Tablet computing devices, sometimes referred to as tablets, or as tablet computers, are generally planar, lightweight devices that include a touch-screen display. Examples include the Apple iPad, Kindle Fire, Motorola Xoom, Samsung Galaxy, Blackberry Playbook, LG Optimus Pad, Dell Streak, HP TouchPad, HTC Flyer, and Viewsonic ViewPad. Generally, tablets have a rectangular form factor that may be considered smaller than a traditional laptop or desktop computer monitor but larger than a smaller electronic device such as a smartphone. For example, in some cases tablets may be about 20 CM to about 30 CM in length, about 10 CM to about 20 CM in height, and about 1 CM in thickness or less, with a weight of between about 400 grams and about 1 KG. Tablets also generally have a display panel (e.g. LCD or TFT) with a screen size of between about 15 CM and about 25 CM, and may include a variety of other features such as front and/or rear camera(s), wire or cable connector(s) (e.g., proprietary, HDMI, USB, audio, charging/power, etc.), and wireless network connections (e.g., 3G/4G, Wi-Fi). Tablets may also currently have between about 500 MB and about 1 GB of RAM and between about 16 GB and about 64 GB of storage memory.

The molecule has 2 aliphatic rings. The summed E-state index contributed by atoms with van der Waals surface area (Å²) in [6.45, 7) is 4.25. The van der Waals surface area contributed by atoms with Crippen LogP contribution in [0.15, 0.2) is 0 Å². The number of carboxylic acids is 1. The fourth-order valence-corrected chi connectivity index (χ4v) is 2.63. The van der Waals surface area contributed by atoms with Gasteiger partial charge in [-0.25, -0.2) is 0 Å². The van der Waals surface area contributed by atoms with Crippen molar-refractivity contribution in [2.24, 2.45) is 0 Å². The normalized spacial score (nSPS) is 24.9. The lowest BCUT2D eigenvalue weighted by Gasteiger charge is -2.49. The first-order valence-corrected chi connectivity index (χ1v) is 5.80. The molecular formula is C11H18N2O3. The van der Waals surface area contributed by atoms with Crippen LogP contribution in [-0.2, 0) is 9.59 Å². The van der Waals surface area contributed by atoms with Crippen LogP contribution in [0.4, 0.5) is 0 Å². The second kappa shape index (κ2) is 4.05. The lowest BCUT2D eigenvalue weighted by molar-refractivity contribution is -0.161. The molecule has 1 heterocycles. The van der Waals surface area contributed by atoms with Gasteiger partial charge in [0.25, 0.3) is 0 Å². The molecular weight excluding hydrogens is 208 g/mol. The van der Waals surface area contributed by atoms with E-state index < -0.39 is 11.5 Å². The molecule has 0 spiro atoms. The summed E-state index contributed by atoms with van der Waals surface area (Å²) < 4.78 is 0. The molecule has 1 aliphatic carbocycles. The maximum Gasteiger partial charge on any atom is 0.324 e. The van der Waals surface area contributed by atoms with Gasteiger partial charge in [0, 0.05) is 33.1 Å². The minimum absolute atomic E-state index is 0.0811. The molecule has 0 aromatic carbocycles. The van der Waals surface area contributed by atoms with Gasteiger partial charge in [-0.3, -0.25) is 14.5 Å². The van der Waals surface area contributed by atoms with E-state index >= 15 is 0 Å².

A typical tablet 108 is depicted in FIGS. 1-2 with an optional fold-over cover 170. As shown, tablet 108 can have any number of tablet ports 164, which can include a power port 168, a USB port 172, a network port 176, in and out audio ports 180, a video port 184 and a proprietary port 188. Of course, not every tablet will have all the tablet ports 164 listed; a tablet may have additional ports, more than one of the same port, or a tablet may have a proprietary port 188 that provides combined connective functionality which may be equivalent to one or more of the listed ports. Likewise, tablets may not have all the tablet ports 164 located on a single edge of the tablet.